Media, Young People and Messages About Menstruation

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Since Emily Gold Waldman (Pace) and I embarked on researching and writing about the intersections of law and menstruation for our book Menstruation Matters: Challenging the Law’s Silence on Periods, I’ve become newly attuned to the ways that menstruation is relevant to many of the topics I teach. Apart from the tampon tax, there are issues of access to menstrual products in schools, workplaces, prisons, jails, and detention facilities, issues of corporate social responsibility, environmental issues, consumer health and safety, human rights.  The list goes on.

This past semester, I found myself integrating discussion of menstruation into class, in places where there seemed like a fit. For example, the sales tax on menstrual products is a powerful example when talking about the regressive nature of sales taxes or even the expressive value of taxation.

Knowing my interest in the subject, several students also began to send me ads or video clips of TV shows, etc. where menstruation is discussed. One student had fantastic reflections on the new Disney movie, Turning Red.  The student wrote up their thoughts which I share here with permission, but without attribution, at the student’s request.

The messaging that young people receive regarding menstruation is complex and contradictory. Persistent, self-perpetuating stigma and the barriers to menstrual equity associated with it has historically led to a loss of dignity and autonomy for girls, women, and all who menstruate. Lack of access to period products caused by period poverty or embarrassment and shame combine to deny opportunities to menstruators.   Perhaps the most critical arena in which to make progress for menstrual equity is our schools, where negative stereotypes myths are propagated, and this manifests in absences and under-performance in class.  The second most critical arena, I think, is the media young people view. 

Young people have consistently been subjected to negative stereotyping of menstruation.  They are taught to perceive menstruation as “dirty” and something to be ashamed of, instead of a natural biological process that is part of our everyday life. Cis girls as well as transgender or non-binary identifying children as young as seven years old can be confronted with the onset of menarche without warning and without any preparation.  They may be terrified that they are ill or even dying, and will not be prepared to practice the appropriate hygiene necessary to stay healthy.  Because they are scared or embarrassed, they often skip school in anticipation of or during a period. They may be subject to harassment. The CDC has identified a link between early onset of menstruation and dangerous behaviors, such as teen pregnancy and alcohol use.  This may be due to the lack of education young menstruators receive when educational programming is not sufficiently early, or also due to these children appearing older or more mature, being stigmatized by their peers, and associating with older kids socially. In Menstruation Matters, Bridget Crawford and Emily Waldman have illustrated the benefits of increased public awareness about and acceptance of menstruation. Along with the provision of period products in schools and public spaces, the institution of menstruation as an accepted, normal part of life leads to a loss of stigma, increased autonomy, and more positive outcomes for schoolchildren.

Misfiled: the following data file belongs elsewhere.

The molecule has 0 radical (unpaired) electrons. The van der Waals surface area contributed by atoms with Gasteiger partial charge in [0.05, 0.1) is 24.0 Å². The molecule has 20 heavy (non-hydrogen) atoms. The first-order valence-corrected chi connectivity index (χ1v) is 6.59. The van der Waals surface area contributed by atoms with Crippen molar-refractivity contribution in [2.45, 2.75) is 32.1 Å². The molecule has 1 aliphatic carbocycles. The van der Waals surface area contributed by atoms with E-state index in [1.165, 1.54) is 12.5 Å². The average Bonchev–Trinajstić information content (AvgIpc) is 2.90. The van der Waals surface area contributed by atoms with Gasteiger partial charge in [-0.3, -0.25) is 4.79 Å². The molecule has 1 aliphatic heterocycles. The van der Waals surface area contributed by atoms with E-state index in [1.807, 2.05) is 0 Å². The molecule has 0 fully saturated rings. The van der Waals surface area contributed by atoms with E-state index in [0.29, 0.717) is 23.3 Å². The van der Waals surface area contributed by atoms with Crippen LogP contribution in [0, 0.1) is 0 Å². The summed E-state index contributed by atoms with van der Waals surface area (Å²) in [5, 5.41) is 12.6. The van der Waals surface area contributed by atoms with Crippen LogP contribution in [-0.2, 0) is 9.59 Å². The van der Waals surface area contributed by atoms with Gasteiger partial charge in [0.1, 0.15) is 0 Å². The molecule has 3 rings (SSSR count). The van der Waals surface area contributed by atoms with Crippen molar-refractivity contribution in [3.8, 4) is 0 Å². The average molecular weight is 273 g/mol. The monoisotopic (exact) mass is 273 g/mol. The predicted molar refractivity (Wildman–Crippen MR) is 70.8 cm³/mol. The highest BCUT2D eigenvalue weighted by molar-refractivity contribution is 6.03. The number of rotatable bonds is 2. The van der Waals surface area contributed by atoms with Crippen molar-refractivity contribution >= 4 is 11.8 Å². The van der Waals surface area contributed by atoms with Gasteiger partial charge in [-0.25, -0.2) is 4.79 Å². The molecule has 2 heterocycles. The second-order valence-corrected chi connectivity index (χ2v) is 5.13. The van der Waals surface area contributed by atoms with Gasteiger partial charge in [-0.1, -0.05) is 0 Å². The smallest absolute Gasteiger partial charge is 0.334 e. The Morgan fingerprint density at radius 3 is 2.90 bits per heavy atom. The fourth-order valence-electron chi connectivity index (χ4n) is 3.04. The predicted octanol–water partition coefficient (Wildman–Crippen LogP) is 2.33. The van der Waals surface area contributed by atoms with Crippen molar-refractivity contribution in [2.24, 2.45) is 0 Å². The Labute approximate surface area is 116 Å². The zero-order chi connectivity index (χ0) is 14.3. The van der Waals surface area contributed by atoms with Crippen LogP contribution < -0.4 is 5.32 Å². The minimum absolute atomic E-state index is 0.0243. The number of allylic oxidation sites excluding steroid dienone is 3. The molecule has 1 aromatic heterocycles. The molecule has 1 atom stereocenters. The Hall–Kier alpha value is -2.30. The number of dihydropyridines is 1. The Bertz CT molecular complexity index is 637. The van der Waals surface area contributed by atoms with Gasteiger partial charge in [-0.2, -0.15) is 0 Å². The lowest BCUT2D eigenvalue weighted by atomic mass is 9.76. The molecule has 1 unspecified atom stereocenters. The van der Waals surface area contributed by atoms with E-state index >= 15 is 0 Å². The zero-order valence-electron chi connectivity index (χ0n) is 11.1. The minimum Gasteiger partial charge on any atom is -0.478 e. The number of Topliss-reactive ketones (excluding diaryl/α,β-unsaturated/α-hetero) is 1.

We can find occasions of “period talk” or the appearance of menstruation in adult conversation and in the very recent media.  Since reading Menstruation Matters, I have been noticing that although there is still a general lack of open conversation about menstruation, and the ways in which we still hide the realities of it by making allusions to “Aunt Flo” or “that time,” and using euphemisms and avoiding factual recitations of our experiences, there has been some progress.  For example, there is a small increase in advertising for organic menstrual products, a proliferation of provisions in public spaces for menstrual products. Just as importantly, there a few mentionable–and hysterical–occasions of comedians making use of the stigma, and turning it to their advantage.

The “oldest” forthright comedy I find where comedians speak openly about periods is in Michelle Wolf’s skits about how differently men would handle periods if it happened to them, as “far” back as 2017.